“The premium brands have really upped their game, competing more fiercely with the luxury brands,” said Danziger, whose consulting firm is based in Stevens, Pennsylvania.
Michael Kors shares have jumped 19 percent this year, and Coach has advanced 6 percent. LVMH has dropped 0.6 percent while PPR is up 23 percent, benefiting from divestitures of non-luxury retail units.
Affluent shoppers are being strategic, buying a few particular items from the luxury brands that give them the most pleasure and making trade-offs on the rest, Danziger said.
While mixing high- and low-priced fashions has been a trend for years, “it’s even more pronounced now,” said Milton Pedraza, chief executive officer of the Luxury Institute, a research firm in New York. Consumers are buying “high-quality yet low-cost products” so they can “splurge on the superb luxury product.
‘‘They are discerning to a fault these days,’’ he said.
Among these consumers is Jose Bandujo, the owner of an eponymous New York advertising agency, who estimates his spending on personal luxuries has declined as much as 20 percent because he’s investing in a home renovation.
‘‘I have to have a practical need,’’ said Bandujo, 49. ‘‘There are things still in my closet with labels that I never wore, and I find that appalling now.’’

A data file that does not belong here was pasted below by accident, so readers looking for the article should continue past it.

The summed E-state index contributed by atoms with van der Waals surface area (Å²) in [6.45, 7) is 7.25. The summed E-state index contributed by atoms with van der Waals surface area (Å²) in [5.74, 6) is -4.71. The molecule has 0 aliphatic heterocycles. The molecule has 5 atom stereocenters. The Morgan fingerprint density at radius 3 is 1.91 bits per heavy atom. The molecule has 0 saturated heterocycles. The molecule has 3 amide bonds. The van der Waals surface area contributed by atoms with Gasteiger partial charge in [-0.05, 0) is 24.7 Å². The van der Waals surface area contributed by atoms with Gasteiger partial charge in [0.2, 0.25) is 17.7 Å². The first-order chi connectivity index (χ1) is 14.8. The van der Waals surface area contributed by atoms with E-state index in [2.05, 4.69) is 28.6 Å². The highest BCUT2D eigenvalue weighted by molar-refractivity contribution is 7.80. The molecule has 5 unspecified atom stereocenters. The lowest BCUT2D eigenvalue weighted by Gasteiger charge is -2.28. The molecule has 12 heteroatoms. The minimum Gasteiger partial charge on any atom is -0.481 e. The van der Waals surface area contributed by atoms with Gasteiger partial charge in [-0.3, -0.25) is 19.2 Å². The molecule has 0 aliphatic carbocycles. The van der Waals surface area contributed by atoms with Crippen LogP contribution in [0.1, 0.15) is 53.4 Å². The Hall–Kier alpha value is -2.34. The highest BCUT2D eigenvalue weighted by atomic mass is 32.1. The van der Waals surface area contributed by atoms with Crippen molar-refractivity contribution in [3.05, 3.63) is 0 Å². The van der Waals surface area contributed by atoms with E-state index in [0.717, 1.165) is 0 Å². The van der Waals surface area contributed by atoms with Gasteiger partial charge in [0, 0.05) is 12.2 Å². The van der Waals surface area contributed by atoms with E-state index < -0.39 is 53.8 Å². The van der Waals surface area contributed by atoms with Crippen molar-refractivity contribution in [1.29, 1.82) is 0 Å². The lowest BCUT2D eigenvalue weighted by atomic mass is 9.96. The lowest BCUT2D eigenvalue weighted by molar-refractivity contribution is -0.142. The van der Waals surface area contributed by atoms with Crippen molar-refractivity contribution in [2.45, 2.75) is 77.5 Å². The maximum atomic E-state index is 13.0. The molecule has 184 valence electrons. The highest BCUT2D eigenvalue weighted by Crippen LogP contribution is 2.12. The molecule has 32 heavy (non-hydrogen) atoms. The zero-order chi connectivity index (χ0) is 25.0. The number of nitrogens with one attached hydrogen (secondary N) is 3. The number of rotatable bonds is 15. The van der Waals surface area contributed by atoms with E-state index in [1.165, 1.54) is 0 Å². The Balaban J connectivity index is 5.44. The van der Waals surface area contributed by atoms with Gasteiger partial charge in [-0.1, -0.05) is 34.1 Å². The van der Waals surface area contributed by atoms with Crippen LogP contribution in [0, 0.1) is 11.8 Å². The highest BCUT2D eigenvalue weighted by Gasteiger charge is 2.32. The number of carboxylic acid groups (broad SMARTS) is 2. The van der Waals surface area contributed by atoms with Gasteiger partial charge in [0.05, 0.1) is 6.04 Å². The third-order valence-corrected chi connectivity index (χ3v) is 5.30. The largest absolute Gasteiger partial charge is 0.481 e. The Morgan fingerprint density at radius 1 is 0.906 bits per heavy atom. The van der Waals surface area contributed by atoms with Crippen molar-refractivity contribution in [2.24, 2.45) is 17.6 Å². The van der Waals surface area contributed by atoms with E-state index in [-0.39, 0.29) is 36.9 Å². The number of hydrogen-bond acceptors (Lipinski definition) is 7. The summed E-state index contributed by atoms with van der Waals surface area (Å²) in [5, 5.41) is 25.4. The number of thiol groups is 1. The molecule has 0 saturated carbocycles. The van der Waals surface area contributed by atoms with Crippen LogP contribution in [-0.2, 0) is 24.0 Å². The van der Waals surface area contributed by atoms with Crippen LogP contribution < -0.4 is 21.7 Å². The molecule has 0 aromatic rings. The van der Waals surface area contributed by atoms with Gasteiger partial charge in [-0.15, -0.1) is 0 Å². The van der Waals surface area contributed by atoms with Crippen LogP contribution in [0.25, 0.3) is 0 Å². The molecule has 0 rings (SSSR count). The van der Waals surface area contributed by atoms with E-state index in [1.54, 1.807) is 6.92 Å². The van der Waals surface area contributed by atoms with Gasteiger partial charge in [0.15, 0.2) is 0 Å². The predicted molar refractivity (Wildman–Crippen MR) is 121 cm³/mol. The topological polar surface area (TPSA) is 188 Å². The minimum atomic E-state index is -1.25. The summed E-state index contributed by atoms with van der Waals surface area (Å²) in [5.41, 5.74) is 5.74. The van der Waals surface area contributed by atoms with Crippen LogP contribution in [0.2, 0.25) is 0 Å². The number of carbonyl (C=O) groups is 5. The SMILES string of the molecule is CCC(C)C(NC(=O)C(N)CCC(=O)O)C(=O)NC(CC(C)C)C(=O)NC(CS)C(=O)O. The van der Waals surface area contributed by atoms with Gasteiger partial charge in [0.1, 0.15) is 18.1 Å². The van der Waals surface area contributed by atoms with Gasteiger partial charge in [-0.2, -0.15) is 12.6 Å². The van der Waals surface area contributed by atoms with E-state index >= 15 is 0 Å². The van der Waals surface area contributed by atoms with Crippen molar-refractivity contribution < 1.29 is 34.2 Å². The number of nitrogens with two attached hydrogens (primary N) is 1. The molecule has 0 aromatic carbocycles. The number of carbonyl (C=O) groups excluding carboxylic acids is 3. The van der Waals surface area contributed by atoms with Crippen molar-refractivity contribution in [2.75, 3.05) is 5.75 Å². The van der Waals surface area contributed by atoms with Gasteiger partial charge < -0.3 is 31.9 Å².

The rich are channeling some of the money they’re saving into homes amid the perceived recovery of the housing markets, said Hana Ben-Shabat, a New York-based partner in the retail practice of the A.T. Kearney Inc. consulting firm.
‘‘Many affluent people are converting their money into real estate and things that have long-term investment returns and are spending less on having the latest Hermes handbag,’’ she said. ‘‘When they do have to buy a handbag, they go buy Coach.’’
She has one caveat: A small cadre of ultra high-net worth individuals, with $5 million and more in net assets, is insulated and not cutting back, she said.
Luxury consumers are shopping more for durability and quality rather than just the name on the label, said Jerome Jacques, a Malibu, California-based handbag designer.
‘‘A lot of people are tired of the vanity,’’ Jacques said. ‘‘They don’t want something that is bling-bling and gaudy. They want something really well-made, that doesn’t shine, and that has value.”
Before the recession, Jacques produced seasonal collections of 20 designs that he distributed wholesale to now heavily saturated retailers like Macy’s Inc.’s Bloomingdale’s. These days, he’s engineering a perpetual collection of 10 classic and functional bags under a new line called “Article Indefini” that he wants to sell directly to consumers. A luxury handbag should cost $400 to $800, he said. A $7,000 Hermes bag is “ridiculous,” he said.
Lori Hirsch, an attorney from Basking Ridge, New Jersey, in her 40s, said she is among consumers buying fewer goods -- in her case one or two outfits a season versus five or six before the recession -- partly by stretching out her purchases.
“The economy is not as bounced-back as people make it out to be,” Hirsch said. “I continue to make purchases on an as-needed basis without being extravagant.”